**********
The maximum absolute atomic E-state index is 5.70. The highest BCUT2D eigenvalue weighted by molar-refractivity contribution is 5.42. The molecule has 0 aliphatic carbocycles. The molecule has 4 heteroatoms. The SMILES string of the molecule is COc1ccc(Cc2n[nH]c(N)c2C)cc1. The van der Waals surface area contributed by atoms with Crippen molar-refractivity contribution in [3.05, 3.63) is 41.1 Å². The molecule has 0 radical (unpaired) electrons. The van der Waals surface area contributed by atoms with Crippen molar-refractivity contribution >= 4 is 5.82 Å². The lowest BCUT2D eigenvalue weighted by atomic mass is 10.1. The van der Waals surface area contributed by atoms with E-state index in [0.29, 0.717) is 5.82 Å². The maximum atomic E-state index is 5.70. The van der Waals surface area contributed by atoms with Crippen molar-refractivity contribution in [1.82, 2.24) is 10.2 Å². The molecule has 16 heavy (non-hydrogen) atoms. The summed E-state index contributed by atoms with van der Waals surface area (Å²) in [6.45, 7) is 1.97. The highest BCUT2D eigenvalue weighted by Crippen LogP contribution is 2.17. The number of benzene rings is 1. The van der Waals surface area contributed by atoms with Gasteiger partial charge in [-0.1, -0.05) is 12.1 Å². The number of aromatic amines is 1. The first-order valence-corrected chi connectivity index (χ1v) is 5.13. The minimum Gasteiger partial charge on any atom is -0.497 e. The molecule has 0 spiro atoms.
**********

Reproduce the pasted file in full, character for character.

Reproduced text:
The maximum absolute atomic E-state index is 5.70. The highest BCUT2D eigenvalue weighted by molar-refractivity contribution is 5.42. The molecule has 0 aliphatic carbocycles. The molecule has 4 heteroatoms. The SMILES string of the molecule is COc1ccc(Cc2n[nH]c(N)c2C)cc1. The van der Waals surface area contributed by atoms with Crippen molar-refractivity contribution in [3.05, 3.63) is 41.1 Å². The molecule has 0 radical (unpaired) electrons. The van der Waals surface area contributed by atoms with Crippen molar-refractivity contribution >= 4 is 5.82 Å². The lowest BCUT2D eigenvalue weighted by atomic mass is 10.1. The van der Waals surface area contributed by atoms with E-state index in [0.29, 0.717) is 5.82 Å². The maximum atomic E-state index is 5.70. The van der Waals surface area contributed by atoms with Crippen molar-refractivity contribution in [1.82, 2.24) is 10.2 Å². The molecule has 16 heavy (non-hydrogen) atoms. The summed E-state index contributed by atoms with van der Waals surface area (Å²) in [6.45, 7) is 1.97. The highest BCUT2D eigenvalue weighted by Crippen LogP contribution is 2.17. The number of benzene rings is 1. The van der Waals surface area contributed by atoms with Gasteiger partial charge in [-0.1, -0.05) is 12.1 Å². The number of aromatic amines is 1. The first-order valence-corrected chi connectivity index (χ1v) is 5.13. The minimum Gasteiger partial charge on any atom is -0.497 e. The molecule has 0 spiro atoms.